CaptionYoung plant of Solanum viarum. Bhutan.
Copyright©Chris Parker/Bristol, UK
Young plant of Solanum viarum. Bhutan.
HabitYoung plant of Solanum viarum. Bhutan.©Chris Parker/Bristol, UK

Identity

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Preferred Scientific Name

  • Solanum viarum Dunal (1852)

Preferred Common Name

  • tropical soda apple

Other Scientific Names

  • Solanum chloranthum DC.
  • Solanum khasianum var. chatterjeeanum Sengupta & Sengupta
  • Solanum reflexum Schrank (1819)
  • Solanum viridiflorum Schltdl.

International Common Names

  • English: sodom apple
  • Spanish: calabacilla; manzana de soda; manzana tropical

Local Common Names

  • Argentina: tutía de vibora
  • Bhutan: kachera kanra
  • Brazil: arrebenta-cavalo; joa-bravo; joão-bravo; juá; juá-bravo
  • China: mao guo qie
  • India: kantha kari
  • Puerto Rico: berenjena

EPPO code

  • SOLVI (Solanum viarum)

Summary of Invasiveness

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S. viarum is a fast-growing herb and a very aggressive invader. It produces thousands of small seeds (40,000 to 50,000 seeds per plant) that can be easily dispersed by birds, raccoons, cattle and by human activity (seed-contaminated grass, manure, mud, and farming machinery; Medal et al., 2012). Once established in new areas, S. viraum is able to grow forming monocultures that occur in patches of 4 ha or more (Waggy, 2009). S. viarum is classified as a weed by the Global Compendium of Weeds (Randall, 2012) and it also was declared a noxious weed by the US Department of Agriculture (USDA-Aphis) for the US territories of Alabama, Arizona, California, Florida, Georgia, Massachusetts, Minnesota, Mississippi, North and South Carolina, Oregon, Tennessee, Texas, Vermont and Puerto Rico (USDA-NRCS, 2012).

S. viarum thrives in overgrazed or drought-affected pastures, and invades plantation crops and natural habitats including forests and river banks. Although animals do not eat the foliage, the fruits are readily eaten and distributed by cattle and other mammals.

 

Taxonomic Tree

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  • Domain: Eukaryota
  •     Kingdom: Plantae
  •         Phylum: Spermatophyta
  •             Subphylum: Angiospermae
  •                 Class: Dicotyledonae
  •                     Order: Solanales
  •                         Family: Solanaceae
  •                             Genus: Solanum
  •                                 Species: Solanum viarum

Notes on Taxonomy and Nomenclature

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This species has previously been known as S. khasianum, and there is some continuing confusion over the status of  the two subspecies S. khasianum subsp. chatterjeeanum an accepted synonym for S. viarum, and S. khasianum subsp. khasianum, also known as S. aculeatissimum Jacquin). The latter differs in having glabrous rather than pubescent prickles. The name Solanum reflexum Schrank according to GBIF (2012) and Catalogue of Life (2012), equates with S. aculatissimum. According to The Plant List (2012) it is a synonym for the ‘accepted’ name S. viarum, while Missouri Botanical Garden (2012) indicates that S. reflexum is the ‘accepted’ name for S. viarum. For purposes of this datasheet, the name S. viarum is retained. Some relevant data for ‘S. reflexum’ and S. aculatissimum may have been overlooked.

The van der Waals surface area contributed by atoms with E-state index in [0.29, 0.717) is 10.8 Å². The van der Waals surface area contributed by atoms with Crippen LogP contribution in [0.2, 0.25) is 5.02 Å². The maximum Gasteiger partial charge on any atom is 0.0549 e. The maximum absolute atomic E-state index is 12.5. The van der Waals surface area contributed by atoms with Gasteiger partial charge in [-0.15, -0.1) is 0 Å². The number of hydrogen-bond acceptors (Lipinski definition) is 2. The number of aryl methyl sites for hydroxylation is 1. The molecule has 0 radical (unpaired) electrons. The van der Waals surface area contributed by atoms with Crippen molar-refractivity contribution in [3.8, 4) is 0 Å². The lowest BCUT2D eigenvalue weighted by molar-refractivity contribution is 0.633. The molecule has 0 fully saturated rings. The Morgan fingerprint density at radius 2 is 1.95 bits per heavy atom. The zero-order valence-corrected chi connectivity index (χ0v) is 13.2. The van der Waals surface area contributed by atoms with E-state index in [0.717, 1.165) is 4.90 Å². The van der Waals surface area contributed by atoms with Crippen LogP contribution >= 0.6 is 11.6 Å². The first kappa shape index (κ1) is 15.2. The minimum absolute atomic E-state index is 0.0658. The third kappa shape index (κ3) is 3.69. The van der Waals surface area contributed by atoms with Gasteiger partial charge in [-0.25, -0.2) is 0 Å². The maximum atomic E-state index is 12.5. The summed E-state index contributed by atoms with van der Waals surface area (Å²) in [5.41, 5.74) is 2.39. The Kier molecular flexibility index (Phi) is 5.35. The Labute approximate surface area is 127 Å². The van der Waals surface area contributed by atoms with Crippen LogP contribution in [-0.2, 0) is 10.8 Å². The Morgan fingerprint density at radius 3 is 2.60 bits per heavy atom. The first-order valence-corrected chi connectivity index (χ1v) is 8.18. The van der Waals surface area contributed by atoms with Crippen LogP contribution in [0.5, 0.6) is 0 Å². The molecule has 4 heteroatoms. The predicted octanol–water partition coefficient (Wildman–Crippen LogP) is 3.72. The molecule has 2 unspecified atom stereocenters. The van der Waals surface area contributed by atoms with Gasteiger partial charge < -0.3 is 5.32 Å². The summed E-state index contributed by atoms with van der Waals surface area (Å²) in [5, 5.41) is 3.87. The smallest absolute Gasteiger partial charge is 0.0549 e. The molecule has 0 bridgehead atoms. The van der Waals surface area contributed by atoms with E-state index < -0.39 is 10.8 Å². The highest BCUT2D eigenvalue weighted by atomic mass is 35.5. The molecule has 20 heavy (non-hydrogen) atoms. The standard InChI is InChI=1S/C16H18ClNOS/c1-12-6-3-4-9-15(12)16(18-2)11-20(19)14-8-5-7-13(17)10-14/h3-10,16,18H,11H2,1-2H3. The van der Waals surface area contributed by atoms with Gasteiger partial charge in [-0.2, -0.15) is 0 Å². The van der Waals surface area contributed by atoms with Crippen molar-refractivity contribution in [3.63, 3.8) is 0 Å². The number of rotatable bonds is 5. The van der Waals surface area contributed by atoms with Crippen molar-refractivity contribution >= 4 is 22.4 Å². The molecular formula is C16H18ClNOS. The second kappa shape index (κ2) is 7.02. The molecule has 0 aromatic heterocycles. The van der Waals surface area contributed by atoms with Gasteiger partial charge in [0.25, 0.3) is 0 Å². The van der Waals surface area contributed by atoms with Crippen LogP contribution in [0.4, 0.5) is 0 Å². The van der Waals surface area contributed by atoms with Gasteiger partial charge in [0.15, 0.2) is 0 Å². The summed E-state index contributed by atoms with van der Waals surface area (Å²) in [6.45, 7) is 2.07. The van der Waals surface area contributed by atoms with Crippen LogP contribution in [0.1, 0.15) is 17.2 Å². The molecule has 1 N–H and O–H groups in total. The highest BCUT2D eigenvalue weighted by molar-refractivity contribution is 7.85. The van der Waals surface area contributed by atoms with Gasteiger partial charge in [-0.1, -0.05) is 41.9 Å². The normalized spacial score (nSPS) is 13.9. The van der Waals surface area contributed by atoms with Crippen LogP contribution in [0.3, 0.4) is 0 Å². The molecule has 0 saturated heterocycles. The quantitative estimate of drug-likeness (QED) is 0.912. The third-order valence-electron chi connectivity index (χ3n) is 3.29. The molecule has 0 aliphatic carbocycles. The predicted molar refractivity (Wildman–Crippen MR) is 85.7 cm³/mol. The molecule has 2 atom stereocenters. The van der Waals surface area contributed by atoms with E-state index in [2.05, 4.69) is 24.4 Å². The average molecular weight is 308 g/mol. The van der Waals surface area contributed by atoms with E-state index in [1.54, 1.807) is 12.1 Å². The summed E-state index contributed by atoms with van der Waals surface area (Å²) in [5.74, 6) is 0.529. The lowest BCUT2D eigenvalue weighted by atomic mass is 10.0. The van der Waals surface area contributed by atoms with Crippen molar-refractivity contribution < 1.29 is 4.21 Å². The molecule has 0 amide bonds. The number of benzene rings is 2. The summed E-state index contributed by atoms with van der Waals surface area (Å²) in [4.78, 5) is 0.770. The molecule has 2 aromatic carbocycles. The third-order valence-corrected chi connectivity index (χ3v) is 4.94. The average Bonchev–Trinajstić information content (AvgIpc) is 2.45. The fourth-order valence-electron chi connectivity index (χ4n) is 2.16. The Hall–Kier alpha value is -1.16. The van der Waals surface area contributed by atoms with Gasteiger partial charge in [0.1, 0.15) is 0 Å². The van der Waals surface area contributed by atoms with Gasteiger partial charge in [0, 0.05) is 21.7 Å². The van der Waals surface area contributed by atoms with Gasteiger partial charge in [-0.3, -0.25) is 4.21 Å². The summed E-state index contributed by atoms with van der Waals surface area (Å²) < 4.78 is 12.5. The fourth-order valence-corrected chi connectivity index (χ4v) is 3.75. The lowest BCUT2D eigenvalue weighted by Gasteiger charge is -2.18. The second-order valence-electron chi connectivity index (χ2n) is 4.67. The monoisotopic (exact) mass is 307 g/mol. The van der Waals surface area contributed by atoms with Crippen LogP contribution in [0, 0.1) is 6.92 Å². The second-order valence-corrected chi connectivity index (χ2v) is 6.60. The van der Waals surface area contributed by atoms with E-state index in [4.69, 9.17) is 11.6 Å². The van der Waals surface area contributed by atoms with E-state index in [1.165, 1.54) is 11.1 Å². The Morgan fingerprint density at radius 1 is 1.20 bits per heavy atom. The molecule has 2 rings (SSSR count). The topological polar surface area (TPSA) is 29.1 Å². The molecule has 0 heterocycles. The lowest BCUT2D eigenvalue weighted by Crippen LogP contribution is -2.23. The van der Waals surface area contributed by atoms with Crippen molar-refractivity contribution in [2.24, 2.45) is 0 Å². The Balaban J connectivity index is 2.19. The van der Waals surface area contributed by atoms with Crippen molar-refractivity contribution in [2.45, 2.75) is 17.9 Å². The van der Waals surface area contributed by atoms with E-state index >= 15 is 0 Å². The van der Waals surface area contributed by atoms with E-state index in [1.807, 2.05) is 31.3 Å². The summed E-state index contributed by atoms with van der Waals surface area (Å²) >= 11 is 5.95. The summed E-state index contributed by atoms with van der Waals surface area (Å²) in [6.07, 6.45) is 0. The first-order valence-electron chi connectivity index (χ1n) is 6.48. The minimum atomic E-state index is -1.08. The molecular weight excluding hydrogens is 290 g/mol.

Description

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S. viarum is an erect perennial, 50-150 cm high, with shortly pubescent stems and branches with recurved prickles up to 5 mm long, pubescent at their base. There are also longer, straight spines up to 2 cm long on the petioles and the veins of upper and lower surfaces of the leaves. The leaves are broadly ovate up to 20 cm long and 15 cm wide, bluntly lobed with markedly undulate edges, generally dark green, glossy above, duller below. The flowers are white, 1.5 cm across in clusters of 1-5 on pedicles about 1 cm long, the more distal flowers are often male only. Sepals about 3-5 mm long, corolla of white, somewhat narrow, reflexed petals, anthers pale yellow. The fruit is a globose berry, mottled green when young, maturing yellow, 2-3 cm across, containing up to 400 brown, flattened, discoid seeds, 2-3 mm in diameter (from Mill, 2001; Weber, 2003). Roots have buds which will regenerate new shoots. The root system can be extensive, with feeder roots 1-2 cm in diameter located a few cm below ground extending 1-2 m from the crown of the plant (Ferrell and Mullahey, 2006).